Because the group don't work that well together?
Because the friendships aren't healthy?
Because they mess around?
Because of ability?
Lots of reasons.

pippitysqueakity Mon 03-Jul-17 17:15:54

Because the split might have been made on what the teachers think would result in the best learning?

bigTillyMint Mon 03-Jul-17 17:22:04

I am a teacher.

I have known this to happen with friends DC - very upsetting for the child, at least at first.

I would go in and talk to the current teacher, raise your concerns, tell her she would just like to be with one of her friends, and find out if there are any reasons why they have been split like this. It could have been done on age/ability/randomly, or any other reason.

They may not move her/others but at least you might have a better idea why it has happened.

Good Luck

EvilTwins Mon 03-Jul-17 19:19:27

I don't imagine this decision has been made arbitrarily. There are a large number of reasons for deciding which children go into which groups let alone which classes, and very rarely are those decisions anything to do with friendship groups.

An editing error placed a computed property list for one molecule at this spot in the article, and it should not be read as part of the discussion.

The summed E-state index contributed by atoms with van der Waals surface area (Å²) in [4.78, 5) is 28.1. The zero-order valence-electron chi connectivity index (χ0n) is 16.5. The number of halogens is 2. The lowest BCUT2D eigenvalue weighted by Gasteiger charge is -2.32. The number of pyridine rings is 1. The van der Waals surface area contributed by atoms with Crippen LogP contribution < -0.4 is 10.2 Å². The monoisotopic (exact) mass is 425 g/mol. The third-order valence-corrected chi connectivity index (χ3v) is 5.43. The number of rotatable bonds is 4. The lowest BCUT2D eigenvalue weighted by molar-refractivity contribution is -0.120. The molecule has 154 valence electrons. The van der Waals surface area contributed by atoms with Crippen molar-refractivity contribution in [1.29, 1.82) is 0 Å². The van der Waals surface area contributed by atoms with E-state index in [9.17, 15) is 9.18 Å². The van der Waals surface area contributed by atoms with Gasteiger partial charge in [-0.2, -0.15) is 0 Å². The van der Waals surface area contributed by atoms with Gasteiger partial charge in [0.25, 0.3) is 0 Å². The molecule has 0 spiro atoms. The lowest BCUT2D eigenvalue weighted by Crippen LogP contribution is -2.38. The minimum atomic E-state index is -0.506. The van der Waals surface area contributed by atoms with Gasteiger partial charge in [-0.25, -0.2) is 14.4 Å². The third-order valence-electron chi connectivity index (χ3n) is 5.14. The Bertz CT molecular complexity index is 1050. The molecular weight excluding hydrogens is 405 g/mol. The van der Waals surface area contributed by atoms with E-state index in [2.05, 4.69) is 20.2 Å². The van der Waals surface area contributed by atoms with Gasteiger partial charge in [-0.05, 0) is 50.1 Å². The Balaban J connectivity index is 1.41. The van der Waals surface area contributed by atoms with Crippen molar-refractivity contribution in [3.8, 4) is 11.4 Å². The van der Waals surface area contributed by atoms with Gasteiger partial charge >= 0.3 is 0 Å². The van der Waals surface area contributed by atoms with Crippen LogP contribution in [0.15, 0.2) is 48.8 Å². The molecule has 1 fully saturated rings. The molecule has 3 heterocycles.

Children in Yr R and Yr 1 make friends very easily IME. It might feel sad for the children now, but they will quickly move on and make new friends in their new class. Also, they may will mix the classes up for some parts of the curriculum (happened to my DTDs all the way through primary) and no one will stop them playing together at play time.

G1ggleloop Mon 03-Jul-17 19:25:15

My daughter is being split from her best friend next year. I believe the teacher said that it wasn't the most constructive friendship. Both of them work far better apart and egg each other on when there's misbehaviour going on. None of which was bad enough to merit us being informed but bad enough that the teacher decided they're better off apart next year. DD is upset but she'll have to cope. I trust that the teachers know what they're doing.

DandelionAndBedrock Mon 03-Jul-17 19:29:38

Are the other children summer born? Might they (inexplicably) just group classes based on age?

Speak to the teacher, not necessarily to change the outcome but they may be able to do a class session about moving to Y1 to reassure your DD.

brumteacher Mon 03-Jul-17 22:06:11

I'm a teacher who has just put together new classes for next year. Before we do the classes we ask all of the children who their best friends are, and we make sure everyone is with at least 1 of the children they have chosen (we also keep this list in case any parents question it).